I blog because I love to write. Writing helps me process, and sharing with others helps me process and think and grow. I couldn’t write for over a year when I had PND – it is so liberating to realise the fog has been lifted and I can write again.

If your wardrobe could talk, what would it say about you, and tell us about your favourite or most worn item?
My wardrobe would cry “neglect!” So many beautiful pieces that I used to wear when I was younger and slimmer and cooler, crying to be taken out and see the world, but instead imprisoned in a messy ‘robe. Also, I realised the other day I had four of essentially the same top. Black with lace shoulders. Four.
My most worn item (this month ) would be my Suzanne funky pyjama pants. I tell myself no one knows they’re pyjama pants, and wear them all day. I feel a little bit cool and a little bit rebellious when I don’t wear them to bed. And LittleGirl holds onto the back of them and runs behind me, and that gives us hours of fun.

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What’s your idea of the perfect date night?
I don’t like dates nights, because I prefer sleep. Once, when we first started dating, HusbandSylv took me to a nice Belgium Beer Cafe, and he insisted I drink wine. I didn’t even finish my glass, and I wanted to put my head back and close my eyes. But I was trying to be an adult and impress him, so I kept my eyes open with all my strength. But then I fell asleep in the car and proceeded to sleep talk about Kate Cebrano, Dawn Fraser and disabled Chinese.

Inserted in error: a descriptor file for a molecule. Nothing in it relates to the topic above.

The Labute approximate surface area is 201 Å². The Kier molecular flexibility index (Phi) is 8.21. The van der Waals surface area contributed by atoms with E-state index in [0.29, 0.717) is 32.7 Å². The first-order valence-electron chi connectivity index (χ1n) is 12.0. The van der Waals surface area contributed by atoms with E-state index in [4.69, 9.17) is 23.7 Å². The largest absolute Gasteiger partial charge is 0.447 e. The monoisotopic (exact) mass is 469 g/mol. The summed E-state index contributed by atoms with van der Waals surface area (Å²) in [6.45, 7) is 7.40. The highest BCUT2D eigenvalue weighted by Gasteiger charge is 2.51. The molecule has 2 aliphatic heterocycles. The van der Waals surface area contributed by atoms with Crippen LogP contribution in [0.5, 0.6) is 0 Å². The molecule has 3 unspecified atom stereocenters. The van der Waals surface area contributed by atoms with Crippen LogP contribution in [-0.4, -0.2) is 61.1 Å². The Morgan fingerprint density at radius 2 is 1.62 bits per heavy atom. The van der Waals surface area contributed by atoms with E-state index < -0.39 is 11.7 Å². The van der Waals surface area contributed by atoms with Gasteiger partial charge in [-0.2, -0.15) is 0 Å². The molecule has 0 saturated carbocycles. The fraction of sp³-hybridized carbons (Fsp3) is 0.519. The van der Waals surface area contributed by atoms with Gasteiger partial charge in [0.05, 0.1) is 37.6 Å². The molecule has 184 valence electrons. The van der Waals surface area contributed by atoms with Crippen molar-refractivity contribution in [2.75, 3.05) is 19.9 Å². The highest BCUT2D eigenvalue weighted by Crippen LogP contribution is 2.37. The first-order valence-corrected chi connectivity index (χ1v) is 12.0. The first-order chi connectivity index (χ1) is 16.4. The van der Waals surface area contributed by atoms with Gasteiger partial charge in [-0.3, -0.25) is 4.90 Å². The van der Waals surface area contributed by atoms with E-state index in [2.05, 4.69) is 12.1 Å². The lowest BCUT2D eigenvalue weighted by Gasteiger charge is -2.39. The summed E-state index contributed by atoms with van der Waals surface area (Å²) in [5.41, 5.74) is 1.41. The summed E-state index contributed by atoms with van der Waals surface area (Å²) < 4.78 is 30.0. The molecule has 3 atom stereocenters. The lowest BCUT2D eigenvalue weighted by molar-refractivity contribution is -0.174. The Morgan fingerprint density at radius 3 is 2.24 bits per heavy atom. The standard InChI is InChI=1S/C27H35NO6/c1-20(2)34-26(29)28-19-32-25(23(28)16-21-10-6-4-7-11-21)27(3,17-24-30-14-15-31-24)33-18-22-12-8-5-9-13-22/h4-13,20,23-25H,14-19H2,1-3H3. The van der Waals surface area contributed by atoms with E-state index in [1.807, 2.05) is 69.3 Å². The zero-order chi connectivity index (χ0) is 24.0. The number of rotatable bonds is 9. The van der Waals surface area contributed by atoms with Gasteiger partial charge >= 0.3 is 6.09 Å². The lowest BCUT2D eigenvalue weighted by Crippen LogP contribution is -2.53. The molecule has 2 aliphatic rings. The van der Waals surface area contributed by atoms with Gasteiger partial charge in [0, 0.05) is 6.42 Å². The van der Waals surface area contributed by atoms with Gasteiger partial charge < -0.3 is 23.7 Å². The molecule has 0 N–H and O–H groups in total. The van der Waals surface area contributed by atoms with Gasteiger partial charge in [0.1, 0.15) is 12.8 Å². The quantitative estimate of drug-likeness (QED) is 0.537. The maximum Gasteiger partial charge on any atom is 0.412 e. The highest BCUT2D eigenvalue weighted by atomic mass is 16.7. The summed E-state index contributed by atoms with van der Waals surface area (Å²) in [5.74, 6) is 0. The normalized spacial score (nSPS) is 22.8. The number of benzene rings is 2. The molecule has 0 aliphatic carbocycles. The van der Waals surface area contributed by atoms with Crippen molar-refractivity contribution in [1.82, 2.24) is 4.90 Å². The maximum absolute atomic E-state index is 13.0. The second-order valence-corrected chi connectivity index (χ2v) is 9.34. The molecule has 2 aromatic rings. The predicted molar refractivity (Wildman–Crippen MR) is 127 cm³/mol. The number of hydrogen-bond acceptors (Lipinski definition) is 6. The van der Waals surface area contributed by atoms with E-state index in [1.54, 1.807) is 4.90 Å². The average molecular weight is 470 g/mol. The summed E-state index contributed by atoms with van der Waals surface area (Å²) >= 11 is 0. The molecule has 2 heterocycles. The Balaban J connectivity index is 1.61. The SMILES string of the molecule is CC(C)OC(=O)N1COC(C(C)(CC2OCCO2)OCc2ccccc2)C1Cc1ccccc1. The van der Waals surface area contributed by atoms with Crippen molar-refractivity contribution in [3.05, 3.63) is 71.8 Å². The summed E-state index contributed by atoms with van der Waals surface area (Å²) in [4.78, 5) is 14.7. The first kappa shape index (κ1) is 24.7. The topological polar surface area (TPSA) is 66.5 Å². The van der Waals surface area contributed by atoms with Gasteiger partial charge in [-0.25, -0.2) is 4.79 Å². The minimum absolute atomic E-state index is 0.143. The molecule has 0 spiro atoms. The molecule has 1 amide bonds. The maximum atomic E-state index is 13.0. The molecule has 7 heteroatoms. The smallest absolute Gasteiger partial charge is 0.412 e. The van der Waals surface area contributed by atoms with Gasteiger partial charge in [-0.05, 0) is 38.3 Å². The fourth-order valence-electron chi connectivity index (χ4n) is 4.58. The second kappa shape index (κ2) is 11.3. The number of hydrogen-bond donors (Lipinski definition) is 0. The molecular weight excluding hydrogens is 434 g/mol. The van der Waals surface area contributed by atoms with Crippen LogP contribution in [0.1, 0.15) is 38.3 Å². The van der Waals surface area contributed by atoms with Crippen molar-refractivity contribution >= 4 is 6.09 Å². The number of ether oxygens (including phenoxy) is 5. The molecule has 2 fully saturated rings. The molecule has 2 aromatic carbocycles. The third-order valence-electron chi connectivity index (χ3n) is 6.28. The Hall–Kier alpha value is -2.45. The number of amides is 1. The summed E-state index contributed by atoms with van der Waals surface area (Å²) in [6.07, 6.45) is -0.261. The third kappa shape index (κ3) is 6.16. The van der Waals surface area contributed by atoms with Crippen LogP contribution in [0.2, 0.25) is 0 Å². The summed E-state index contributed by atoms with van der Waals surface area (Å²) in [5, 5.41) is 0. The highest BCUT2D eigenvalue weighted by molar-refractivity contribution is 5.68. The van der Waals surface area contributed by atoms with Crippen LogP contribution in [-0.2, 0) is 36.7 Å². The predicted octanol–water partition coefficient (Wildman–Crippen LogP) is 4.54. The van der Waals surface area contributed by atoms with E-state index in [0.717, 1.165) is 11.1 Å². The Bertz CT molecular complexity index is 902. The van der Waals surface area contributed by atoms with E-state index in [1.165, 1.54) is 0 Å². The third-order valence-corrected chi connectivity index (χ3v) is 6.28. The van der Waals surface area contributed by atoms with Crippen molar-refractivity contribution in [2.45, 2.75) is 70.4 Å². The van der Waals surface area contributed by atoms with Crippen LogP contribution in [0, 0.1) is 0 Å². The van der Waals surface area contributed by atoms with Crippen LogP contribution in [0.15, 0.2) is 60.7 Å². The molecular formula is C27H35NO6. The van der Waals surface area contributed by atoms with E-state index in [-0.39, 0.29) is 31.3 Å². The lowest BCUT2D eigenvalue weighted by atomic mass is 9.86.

So, lunch dates would be better. A walk through Darling Harbour, an awesome Sashimi boat, lots of sun and conversation. Home by 5, takeout dinner, and bed by 9. Perfect.

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sashimi boat

What’s on your worth casing list?
I have no idea what this means. I even googled it, and checked out the original website, and I’m still confused. Show casing? Locking in a case to keep forever?
Not sure. Either way, I’ll say:
1) my favourite smoothie. 1/2 an avocado, 1/2 a banana, 6 strawberries, 1 TBS honey, 2 TBS cacao and 1 cup coconut water. Blend and savour. It makes my heart sing.
2) Sashimi Boat
3) Paul’s letter to the Colossians. HusbandSylv is preaching from it at the moment, and I’ve been reading it a few verses at a time. It’s incredible. And it’s all about Jesus. I love Him more just reading it.

If you had a theme song, what would it be and why?
Ever since I was 14, I have sung this song in my head. It makes me feel like me. I don’t know who sings it, I don’t know what it means, and I’m not sure I want to google it, incase it turns out to be different to my recollection.
But it sings,

sometimes I feel, feel like I am drink behind the wheel,
the wheel of my serenity, however it may feel.
Give it a spin, see if it can somehow back to in;
You know there’s always more than one way to say exactly what you need to say.

Was I out of my head was I out of my mind?
How could I have ever been so blind
I was waiting for an indication it was hard to find
No matter what I say only what I do
I never mean to do bad things to you
So quiet but I finally woke up
Take your stand, and it’s time you spoke up too
.”

That actually makes no sense.

Ok! That was fun (for me)! I tag Michelle and Jess and Lisa.

It takes a village but nobody wants it

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“Your milk is too watery.”
“You’re going to give her a sugar addiction.”
“Well, you’re just going to have to tell her ‘no’.”
“She’ll never go to sleep like that.”
“All babies cry before they sleep. You just have to leave her a few minutes.”
“And that’s exactly how fatal accidents happen.”